Senior Housing Connection

three ladies

Deciding on a Senior Living Community

Thursday, January 13, 2011

It’s never too early to plan for your future.  Even though the thought of moving from a home in which you’ve created a lifetime of memories can be overwhelming, there will almost inevitably come a day when you’ll need to make a change.  Usually we begin to consider senior communities when the day-to-day preservation of our current lifestyle becomes too much.  We begin to dread winters and the increased maintenance of our homes and yards. We start to fear driving in bad weather and avoid participating in hobbies and activities.  We slowly start to isolate ourselves in our houses.  We realize that we’re spending too much time trying to keep up with the demands of our things, instead of enjoying the days of our life. This is the time to plan ahead; long before a devastating event like a fall or sudden illness thrusts the decision on us in an instant.

As with most things in life, things go much smoother with a little planning & research.  Planning for aging is no different.  Though we often joke about getting older, few of us actually plan on it ever happening.

Involve Family & Loved Ones

The most prepared families include seniors and their loved ones.  Seniors have discussed options with their adult children, considered services and are aware of their choices.  As difficult and uncomfortable as it is, it is best to begin having the discussion with our family while we are of sound health and mind, and long before the decision becomes forced out of a crisis.

Unfortunately, it may take a “wake-up-call” to realize we need help.  We may experience a medical emergency, or a moment of clarity after narrowly avoiding a self-inflicted disaster, or the sudden progression of a medical condition. These things can increase the urgency to select a senior community.  In times of crisis or immediate need, we have no time to carefully evaluate our options.   Being unprepared, the focus is on the convenience and capabilities of a community, with little to no regard for any kinds of extras a community may provide.

You should become aware of the various options in your community.  Understand that not all people have the same needs.  One size doesn’t fit all when it comes to senior living.   You’ll want to choose the least restrictive setting where you will have the most independence.  But, you also want to think about future needs, and select a community that can meet your needs now and as they change.  The good news is seniors today have more options than ever:

Independent Living Communities

Independent Living communities are exactly that – apartments and other dwellings that serve independent seniors.   They are typically ample sized units with full kitchens and all the comforts of home.  In addition to living spaces, these communities offer common areas such as a dining, library, fitness center, recreational areas, and entertainment.  They offer plenty of opportunities for socialization and active involvement.

  • Allows seniors to maintain independence in a supportive environment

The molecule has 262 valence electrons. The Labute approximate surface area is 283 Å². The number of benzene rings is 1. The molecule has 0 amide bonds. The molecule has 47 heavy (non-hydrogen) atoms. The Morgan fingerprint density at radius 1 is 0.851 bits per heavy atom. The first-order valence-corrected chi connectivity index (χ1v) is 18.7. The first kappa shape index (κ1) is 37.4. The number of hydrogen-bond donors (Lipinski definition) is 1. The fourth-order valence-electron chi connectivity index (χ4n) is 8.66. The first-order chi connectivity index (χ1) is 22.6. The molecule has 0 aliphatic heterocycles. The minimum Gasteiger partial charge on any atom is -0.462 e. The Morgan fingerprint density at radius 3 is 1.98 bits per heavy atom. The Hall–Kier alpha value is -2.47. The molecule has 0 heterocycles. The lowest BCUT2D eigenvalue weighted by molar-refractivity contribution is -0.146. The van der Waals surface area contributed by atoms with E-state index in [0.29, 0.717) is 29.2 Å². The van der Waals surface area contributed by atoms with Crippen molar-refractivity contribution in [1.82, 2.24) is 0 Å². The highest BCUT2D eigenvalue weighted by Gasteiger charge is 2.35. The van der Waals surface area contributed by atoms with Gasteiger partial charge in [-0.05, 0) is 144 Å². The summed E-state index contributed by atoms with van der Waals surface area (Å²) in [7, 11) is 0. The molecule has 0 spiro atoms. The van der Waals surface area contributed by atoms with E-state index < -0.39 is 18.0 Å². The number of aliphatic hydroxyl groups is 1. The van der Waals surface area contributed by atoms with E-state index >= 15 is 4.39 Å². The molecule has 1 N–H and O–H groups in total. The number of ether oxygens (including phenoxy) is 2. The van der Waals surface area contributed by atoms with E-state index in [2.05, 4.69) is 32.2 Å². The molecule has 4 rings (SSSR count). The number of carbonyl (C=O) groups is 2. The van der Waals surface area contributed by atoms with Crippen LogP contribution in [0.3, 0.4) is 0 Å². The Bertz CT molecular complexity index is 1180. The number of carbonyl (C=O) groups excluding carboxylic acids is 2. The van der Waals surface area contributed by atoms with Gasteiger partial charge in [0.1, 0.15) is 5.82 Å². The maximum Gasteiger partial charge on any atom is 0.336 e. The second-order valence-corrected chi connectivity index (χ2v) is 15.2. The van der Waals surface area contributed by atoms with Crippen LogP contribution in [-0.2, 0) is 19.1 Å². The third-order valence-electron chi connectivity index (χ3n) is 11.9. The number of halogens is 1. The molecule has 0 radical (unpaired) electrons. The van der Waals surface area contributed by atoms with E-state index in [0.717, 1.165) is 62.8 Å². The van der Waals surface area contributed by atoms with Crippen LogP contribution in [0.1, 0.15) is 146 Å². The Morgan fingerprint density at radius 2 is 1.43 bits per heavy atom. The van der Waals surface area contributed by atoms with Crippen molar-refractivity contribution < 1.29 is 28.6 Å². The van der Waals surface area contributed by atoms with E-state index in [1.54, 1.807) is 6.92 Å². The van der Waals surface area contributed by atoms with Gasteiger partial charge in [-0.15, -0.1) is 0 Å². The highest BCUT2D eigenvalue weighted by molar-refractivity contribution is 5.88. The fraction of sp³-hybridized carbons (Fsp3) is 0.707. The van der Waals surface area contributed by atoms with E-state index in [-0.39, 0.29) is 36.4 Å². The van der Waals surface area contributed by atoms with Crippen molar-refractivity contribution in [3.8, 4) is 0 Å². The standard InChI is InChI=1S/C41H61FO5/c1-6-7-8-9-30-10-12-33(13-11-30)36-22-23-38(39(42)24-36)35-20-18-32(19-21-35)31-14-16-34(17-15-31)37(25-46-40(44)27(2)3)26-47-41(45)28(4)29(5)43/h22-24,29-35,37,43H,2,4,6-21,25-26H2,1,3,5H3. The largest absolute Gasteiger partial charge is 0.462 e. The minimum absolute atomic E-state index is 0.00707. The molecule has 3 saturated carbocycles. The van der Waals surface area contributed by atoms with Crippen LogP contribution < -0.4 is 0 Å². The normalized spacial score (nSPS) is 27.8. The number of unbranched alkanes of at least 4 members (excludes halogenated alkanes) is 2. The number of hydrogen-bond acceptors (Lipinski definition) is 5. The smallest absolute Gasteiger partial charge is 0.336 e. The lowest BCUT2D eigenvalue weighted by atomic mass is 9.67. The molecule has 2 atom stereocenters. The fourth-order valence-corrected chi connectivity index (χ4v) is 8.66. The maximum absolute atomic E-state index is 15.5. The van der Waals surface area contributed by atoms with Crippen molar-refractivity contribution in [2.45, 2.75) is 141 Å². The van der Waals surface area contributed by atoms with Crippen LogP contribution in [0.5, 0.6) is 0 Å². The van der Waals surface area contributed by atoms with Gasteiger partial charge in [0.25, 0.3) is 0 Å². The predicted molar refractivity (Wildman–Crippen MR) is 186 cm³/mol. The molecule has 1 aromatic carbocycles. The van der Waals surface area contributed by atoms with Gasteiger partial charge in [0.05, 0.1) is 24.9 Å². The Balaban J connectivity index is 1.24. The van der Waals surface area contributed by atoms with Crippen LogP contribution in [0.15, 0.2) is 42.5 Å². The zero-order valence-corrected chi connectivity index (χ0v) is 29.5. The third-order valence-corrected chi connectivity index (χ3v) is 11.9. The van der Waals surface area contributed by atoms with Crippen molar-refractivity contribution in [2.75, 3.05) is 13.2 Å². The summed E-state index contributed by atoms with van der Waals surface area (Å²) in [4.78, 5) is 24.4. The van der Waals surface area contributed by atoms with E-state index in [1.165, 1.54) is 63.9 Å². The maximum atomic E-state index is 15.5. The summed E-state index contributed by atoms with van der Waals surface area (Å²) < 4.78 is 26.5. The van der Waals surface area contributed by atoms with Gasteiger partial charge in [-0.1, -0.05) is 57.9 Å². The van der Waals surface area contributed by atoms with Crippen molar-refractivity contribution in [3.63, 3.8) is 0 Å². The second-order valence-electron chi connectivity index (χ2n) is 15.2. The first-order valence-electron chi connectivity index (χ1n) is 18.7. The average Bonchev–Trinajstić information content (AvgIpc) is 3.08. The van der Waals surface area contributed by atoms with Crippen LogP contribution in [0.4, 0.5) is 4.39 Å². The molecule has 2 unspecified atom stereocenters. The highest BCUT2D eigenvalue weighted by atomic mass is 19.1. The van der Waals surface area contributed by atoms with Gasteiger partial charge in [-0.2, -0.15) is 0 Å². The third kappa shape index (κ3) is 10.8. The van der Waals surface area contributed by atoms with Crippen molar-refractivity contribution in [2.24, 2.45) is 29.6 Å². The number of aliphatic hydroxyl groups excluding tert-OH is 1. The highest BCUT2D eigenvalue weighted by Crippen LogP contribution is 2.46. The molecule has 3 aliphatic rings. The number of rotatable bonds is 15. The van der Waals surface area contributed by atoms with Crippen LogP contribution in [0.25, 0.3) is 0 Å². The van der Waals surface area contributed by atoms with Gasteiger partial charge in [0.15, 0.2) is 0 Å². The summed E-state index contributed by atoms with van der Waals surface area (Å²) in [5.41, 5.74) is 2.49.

• Maintenance & worry free lifestyle
  • Greater social opportunities than at home
  • Staff offers security & peace of mind
  • Activities to keep seniors engaged in life
  • Relatively inexpensive compared to higher levels of care

Enriched Housing Programs

Enriched Housing is a program offered in many senior communities that is licensed by the New York State Department of Health. Enriched housing is similar to independent living as the units are large and provide services such as meals, housekeeping, activities and transportation.  In addition, help is provided with medication, shopping, homemaking, personal laundry and some personal care.  There is 24 staff providing general supervision of residents.  Many independent senior living communities also offer Enriched Housing allowing older residents to continue to age in place, instead of having to relocate to a health care facility when their needs increase.

  • 24 hour staff
  • Personal care & medication management
  • Full apartments with kitchens
  • More restrictive than independent living

Assisted Living Facilities

Assisted Living Facilities are designed to help seniors who have difficulty caring for themselves.  Employees are trained to assist residents with their needs, and provide 24 hour supervision.  Seniors are helped with their medications, bathing, dressing and other activities of daily living.  They are restrictive on who can and cannot live there.

  • Direct assistance to those that need to perform everyday tasks
  • More restrictive, but still some independence
  • Expensive
  • Nurse on staff

Visit & Ask Questions

Whether you’re planning ahead or ready to make the decision, you should call and visit several locations.  Find out all you can about the services and amenities they offer.  Here are some things to consider.

  • What is included in the monthly fee and what services cost extra?
  • How tenured & experiences are the staff?
  • How many activities are available each day to the residents?
  • Sample the food – ask about how they accommodate special or restrictive diets.  Do the residents choose from full menus like a restaurant, or are they required to select their meals ahead?
  • Observe how lively and active the community is.  Are there residents out and about?  Are the employees interacting with the residents?
  • Talk to the residents – ask about their experience, and what they like and dislike about their home.
  • Ask about security & safety
  • Ask about emergency procedures

In addition, you may want to engage an experienced advocate or counselor who can help you navigate through your options.  Senior care consultants have knowledge of the requirements and restrictions at all levels of care and can help you find communities and resources that best fit your needs now and in the future.